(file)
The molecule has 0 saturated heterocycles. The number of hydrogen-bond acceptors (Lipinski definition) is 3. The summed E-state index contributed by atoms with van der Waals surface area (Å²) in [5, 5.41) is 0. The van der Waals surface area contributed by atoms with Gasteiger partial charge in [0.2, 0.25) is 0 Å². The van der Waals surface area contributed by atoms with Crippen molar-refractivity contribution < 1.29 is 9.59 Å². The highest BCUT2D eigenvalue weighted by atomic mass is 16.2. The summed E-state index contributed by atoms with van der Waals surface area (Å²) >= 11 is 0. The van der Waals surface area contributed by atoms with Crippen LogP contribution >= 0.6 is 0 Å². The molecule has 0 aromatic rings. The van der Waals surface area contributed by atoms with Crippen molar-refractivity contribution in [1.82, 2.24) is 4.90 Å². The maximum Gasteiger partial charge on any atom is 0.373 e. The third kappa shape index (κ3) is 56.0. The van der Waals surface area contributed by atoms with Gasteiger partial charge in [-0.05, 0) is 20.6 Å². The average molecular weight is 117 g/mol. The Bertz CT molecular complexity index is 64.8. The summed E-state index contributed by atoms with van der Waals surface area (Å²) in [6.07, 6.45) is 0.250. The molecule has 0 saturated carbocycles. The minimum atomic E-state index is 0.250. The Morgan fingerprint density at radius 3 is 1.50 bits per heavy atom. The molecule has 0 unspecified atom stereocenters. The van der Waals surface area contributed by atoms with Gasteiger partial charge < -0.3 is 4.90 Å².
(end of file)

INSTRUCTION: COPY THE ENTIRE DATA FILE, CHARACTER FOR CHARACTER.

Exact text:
The molecule has 0 saturated heterocycles. The number of hydrogen-bond acceptors (Lipinski definition) is 3. The summed E-state index contributed by atoms with van der Waals surface area (Å²) in [5, 5.41) is 0. The van der Waals surface area contributed by atoms with Gasteiger partial charge in [0.2, 0.25) is 0 Å². The van der Waals surface area contributed by atoms with Crippen molar-refractivity contribution < 1.29 is 9.59 Å². The highest BCUT2D eigenvalue weighted by atomic mass is 16.2. The summed E-state index contributed by atoms with van der Waals surface area (Å²) >= 11 is 0. The van der Waals surface area contributed by atoms with Crippen LogP contribution >= 0.6 is 0 Å². The molecule has 0 aromatic rings. The van der Waals surface area contributed by atoms with Crippen molar-refractivity contribution in [1.82, 2.24) is 4.90 Å². The maximum Gasteiger partial charge on any atom is 0.373 e. The third kappa shape index (κ3) is 56.0. The van der Waals surface area contributed by atoms with Gasteiger partial charge in [-0.05, 0) is 20.6 Å². The average molecular weight is 117 g/mol. The Bertz CT molecular complexity index is 64.8. The summed E-state index contributed by atoms with van der Waals surface area (Å²) in [6.07, 6.45) is 0.250. The molecule has 0 saturated carbocycles. The minimum atomic E-state index is 0.250. The Morgan fingerprint density at radius 3 is 1.50 bits per heavy atom. The molecule has 0 unspecified atom stereocenters. The van der Waals surface area contributed by atoms with Gasteiger partial charge < -0.3 is 4.90 Å².